alexa An Open Label Randomized Clinical Study To Evaluate The Impact Of Protein Supplement On Serum Albumin In Patients On Maintenance Of Dialysis (improves Study)
ISSN: 2161-0959

Journal of Nephrology & Therapeutics
Open Access

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12th Global Nephrologists Annual Meeting
June 26-28, 2017 London, UK

Anita Saxena, Gokul Nath, Jatin Kothari, Amit Gupta, Juan-Jesus Carrero-Roig and CM Pandey
Sanjay Gandhi Post Graduate Institute of Medical Sciences, India
St. John's Medical College Hospital, India
Apex Kidney Center, India
Karolinska Institute, Sweden
ScientificTracks Abstracts: J Nephrol Ther
DOI: 10.4172/2161-0959-C1-039
Protein Energy Wasting (PEW) affects morbidity and survival of patients on maintenance dialysis. Primary end point was to evaluate efficacy of proseventy on hypoalbuminemia over a period of 6 months (increase in serum albumin). Inclusion criteria: i) Serum albumin is <3.8 g/100 mL ii) patients on maintenance dialysis for at least 3 months. Exclusion criteria: No clinical PEW as per ISRNM criteria. Multicentric oral nutritional intervention study was performed on maintenance dialysis patients with established hypoalbuminemia (serum albumin <3.8 g/100 mL) and PEW as per ISRNM criteria. 36 patients were on peritoneal dialysis and 144 on hemodialysis. The study was approved by ethics committee. 180 patients (90 supplemented and 90 control) were randomly assigned 1:1 to standard treatment (control group) or standard treatment plus nutritional supplement (supplemented group) for 6 months. The renal specific protein powder supplement contained 70% soya protein. Control group were kept on 1.2 g/kg/d protein and 35 kcal/kg/d. Supplemented group received protein supplement daily in three divided doses of 10 g/dose. Patients were evaluated on 3 visits at months 0, 3 and 6. At each visit, nutritional status was assessed by SGA, 24 hour dietary recall and anthropometry, routine biochemical parameters. SF36 Quality of Life questionnaire pre/post intervention was used for assessment of efficacy of nutritional supplement. Three days dietary recall was maintained in food diaries. At inclusion, no difference in age, sex, SGA and routine biochemistry was observed. Control group, however, had significantly higher serum albumin (3.37±0.36 vs. 3.2±0.41 g/dL; p=0.013) and subscapular skinfold thickness (14±6.0 vs. 12.1 ±5.0 mm; p=0.032) than supplemented group. Out of 180 patients, 128 (89 in control and 39 in supplemented) completed the study. Compliance was assessed by counting empty tins returned by the patient. At visit 1, 2 and 3, there was significant difference in protein intake in supplemented and control groups (48.35±14.2 and 51.93±16.4; 65.15±21.86 and 63.49±19.4; and 67.05±20.7 and 65.36±19.1 g/day respectively). At visit 1, 2 and 3 in supplemented and control groups, there was significant difference in energy intake (1546.06±397.24 and 1607.41±396.72; 1774.73±535.9 and 1730.49±408.15; and 1891.31±490.65 and 1813.26±464.82 kcals/day). Though CRP levels were above normal in both the groups, they were significantly higher in controls compared to supplemented group (visit one 8.7±8.1 vs. 4.2±6.01 visit 3, 5.2±0.9 vs. 4.7±0.8 (p=0.016). At 3rd month, the serum albumin (3.4±0.43 vs. 3.3±0.48 g/dL) and illiac SFT (18.1±8.6 vs. 15.5±8.5 mm; p=0.043), increased significantly in the supplemented group. At six months in supplemented group serum albumin increased significantly (p=0.000) to 3.9±0.49 versus 3.3 ±0.51 in control group. Nutritional status as per SGA score improved in supplemented compared to controls. At 6 months, the biceps (13.0±7.1 vs. 9.1±6.0 mm), triceps (16.1±5.1 vs. 12.1±5.1 mm), subscapular skinfold (17.0±7.2 vs. 16.4±6.9 mm) and suprailliac skinfolds (18.1±8.7 vs. 16.8±8.7 mm) were significantly higher in supplemented group (p=0.000) compared to controls. Additional protein-rich renal specific nutritional supplement to standard nutritional counseling raised serum albumin and increased skinfold thickness in PEW patients undergoing dialysis.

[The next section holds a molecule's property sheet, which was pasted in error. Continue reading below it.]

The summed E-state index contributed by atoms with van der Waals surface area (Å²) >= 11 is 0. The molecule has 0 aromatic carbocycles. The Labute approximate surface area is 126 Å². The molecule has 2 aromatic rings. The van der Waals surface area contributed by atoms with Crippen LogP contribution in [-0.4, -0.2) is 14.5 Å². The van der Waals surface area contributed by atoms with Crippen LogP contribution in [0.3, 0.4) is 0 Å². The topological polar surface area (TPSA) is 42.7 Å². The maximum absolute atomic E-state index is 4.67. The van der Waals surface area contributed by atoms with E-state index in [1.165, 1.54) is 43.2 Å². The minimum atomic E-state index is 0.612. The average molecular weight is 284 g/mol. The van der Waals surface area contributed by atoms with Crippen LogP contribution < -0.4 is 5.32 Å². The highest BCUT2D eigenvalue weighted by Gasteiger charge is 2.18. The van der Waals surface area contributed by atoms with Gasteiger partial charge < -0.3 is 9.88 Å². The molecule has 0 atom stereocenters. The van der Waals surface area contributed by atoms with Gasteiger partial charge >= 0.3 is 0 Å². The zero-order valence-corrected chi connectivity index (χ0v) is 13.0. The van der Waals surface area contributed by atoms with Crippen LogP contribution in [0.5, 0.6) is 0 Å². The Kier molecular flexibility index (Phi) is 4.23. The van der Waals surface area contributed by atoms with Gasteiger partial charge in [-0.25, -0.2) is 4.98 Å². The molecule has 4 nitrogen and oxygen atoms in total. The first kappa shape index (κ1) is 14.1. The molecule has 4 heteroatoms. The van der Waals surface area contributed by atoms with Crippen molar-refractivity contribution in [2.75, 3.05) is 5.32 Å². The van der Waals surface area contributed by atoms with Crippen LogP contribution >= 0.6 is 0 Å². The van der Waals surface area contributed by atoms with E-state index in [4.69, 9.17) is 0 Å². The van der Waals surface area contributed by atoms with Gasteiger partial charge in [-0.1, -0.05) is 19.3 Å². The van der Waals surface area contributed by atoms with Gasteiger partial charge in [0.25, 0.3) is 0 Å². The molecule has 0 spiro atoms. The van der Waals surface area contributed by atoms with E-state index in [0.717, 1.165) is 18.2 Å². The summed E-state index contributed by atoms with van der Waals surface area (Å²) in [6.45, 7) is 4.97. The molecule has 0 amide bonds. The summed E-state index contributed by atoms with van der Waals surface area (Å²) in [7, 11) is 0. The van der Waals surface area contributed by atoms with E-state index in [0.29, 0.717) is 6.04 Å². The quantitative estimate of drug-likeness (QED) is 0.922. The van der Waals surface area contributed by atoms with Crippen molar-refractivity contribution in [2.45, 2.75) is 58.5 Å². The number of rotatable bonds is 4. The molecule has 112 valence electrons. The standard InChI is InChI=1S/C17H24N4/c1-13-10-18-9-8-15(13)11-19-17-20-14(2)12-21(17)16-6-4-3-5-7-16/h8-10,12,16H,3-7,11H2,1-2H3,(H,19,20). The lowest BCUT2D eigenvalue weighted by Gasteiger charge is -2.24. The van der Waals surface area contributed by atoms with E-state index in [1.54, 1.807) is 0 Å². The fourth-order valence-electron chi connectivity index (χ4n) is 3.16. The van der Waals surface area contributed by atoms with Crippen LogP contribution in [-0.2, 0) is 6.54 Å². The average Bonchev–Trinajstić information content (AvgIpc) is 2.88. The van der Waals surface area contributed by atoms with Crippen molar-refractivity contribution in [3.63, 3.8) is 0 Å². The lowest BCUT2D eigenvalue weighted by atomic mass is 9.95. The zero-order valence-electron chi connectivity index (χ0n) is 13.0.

Anita Saxena is currently working as an Additional Professor in the Department of Nephrology in Sanjay Gandhi Post Graduate institute of Medical Sciences, Lucknow. Her qualifications include MD and PhD. She completed her Post-Doctoral fellowships during 1995-96, Addenbrook’s Hospital, Cambridge University, England. She is a member of American Society of Nephrology (ASN), International Society of Nephrology (ISN), International Society of Renal Nutrition and Metabolism (ISRNM), Asia Pacific Society of Nephrology (APSN), Indian Society of Nephrology (ISN), Peritonial dialysis Society of India, Indian Society of Organ Transplantation (ISOT), Indian Association of Nephrology (IAN), Member Research Board of Advisors American Biographical Institute, USA, Advisory Council, International Biographical Centre, Cambridge, England and Philosophical Society, Cambridge, England. She has more than 60 published papers.

Email: [email protected]

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